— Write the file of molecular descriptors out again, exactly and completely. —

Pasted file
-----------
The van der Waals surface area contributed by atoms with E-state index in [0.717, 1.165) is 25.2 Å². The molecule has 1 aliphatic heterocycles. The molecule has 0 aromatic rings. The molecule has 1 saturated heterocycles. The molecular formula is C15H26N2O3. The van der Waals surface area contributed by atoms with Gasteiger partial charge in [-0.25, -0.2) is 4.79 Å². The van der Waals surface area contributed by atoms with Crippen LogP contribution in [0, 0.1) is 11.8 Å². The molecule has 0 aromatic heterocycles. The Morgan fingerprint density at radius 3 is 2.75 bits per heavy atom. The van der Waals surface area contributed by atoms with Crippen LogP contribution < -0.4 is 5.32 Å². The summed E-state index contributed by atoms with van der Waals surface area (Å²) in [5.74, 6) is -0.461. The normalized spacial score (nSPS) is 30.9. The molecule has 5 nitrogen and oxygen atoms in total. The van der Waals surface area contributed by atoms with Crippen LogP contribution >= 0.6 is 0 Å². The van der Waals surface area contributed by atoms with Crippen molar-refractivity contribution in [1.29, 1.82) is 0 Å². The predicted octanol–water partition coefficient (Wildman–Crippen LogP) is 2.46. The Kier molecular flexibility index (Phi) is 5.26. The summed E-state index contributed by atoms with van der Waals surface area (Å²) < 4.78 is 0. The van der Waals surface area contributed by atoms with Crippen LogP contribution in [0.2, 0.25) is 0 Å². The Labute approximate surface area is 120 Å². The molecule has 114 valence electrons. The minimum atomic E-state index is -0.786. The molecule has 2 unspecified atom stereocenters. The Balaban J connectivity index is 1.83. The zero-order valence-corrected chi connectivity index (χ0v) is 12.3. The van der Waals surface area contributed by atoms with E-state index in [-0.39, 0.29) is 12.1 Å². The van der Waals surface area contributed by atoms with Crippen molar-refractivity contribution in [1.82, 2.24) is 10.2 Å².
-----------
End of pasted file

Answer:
The van der Waals surface area contributed by atoms with E-state index in [0.717, 1.165) is 25.2 Å². The molecule has 1 aliphatic heterocycles. The molecule has 0 aromatic rings. The molecule has 1 saturated heterocycles. The molecular formula is C15H26N2O3. The van der Waals surface area contributed by atoms with Gasteiger partial charge in [-0.25, -0.2) is 4.79 Å². The van der Waals surface area contributed by atoms with Crippen LogP contribution in [0, 0.1) is 11.8 Å². The molecule has 0 aromatic heterocycles. The Morgan fingerprint density at radius 3 is 2.75 bits per heavy atom. The van der Waals surface area contributed by atoms with Crippen LogP contribution < -0.4 is 5.32 Å². The summed E-state index contributed by atoms with van der Waals surface area (Å²) in [5.74, 6) is -0.461. The normalized spacial score (nSPS) is 30.9. The molecule has 5 nitrogen and oxygen atoms in total. The van der Waals surface area contributed by atoms with Crippen LogP contribution >= 0.6 is 0 Å². The van der Waals surface area contributed by atoms with Crippen molar-refractivity contribution in [1.29, 1.82) is 0 Å². The predicted octanol–water partition coefficient (Wildman–Crippen LogP) is 2.46. The Kier molecular flexibility index (Phi) is 5.26. The summed E-state index contributed by atoms with van der Waals surface area (Å²) < 4.78 is 0. The van der Waals surface area contributed by atoms with Crippen LogP contribution in [0.2, 0.25) is 0 Å². The Labute approximate surface area is 120 Å². The molecule has 114 valence electrons. The minimum atomic E-state index is -0.786. The molecule has 2 unspecified atom stereocenters. The Balaban J connectivity index is 1.83. The zero-order valence-corrected chi connectivity index (χ0v) is 12.3. The van der Waals surface area contributed by atoms with E-state index in [-0.39, 0.29) is 12.1 Å². The van der Waals surface area contributed by atoms with Crippen molar-refractivity contribution in [1.82, 2.24) is 10.2 Å².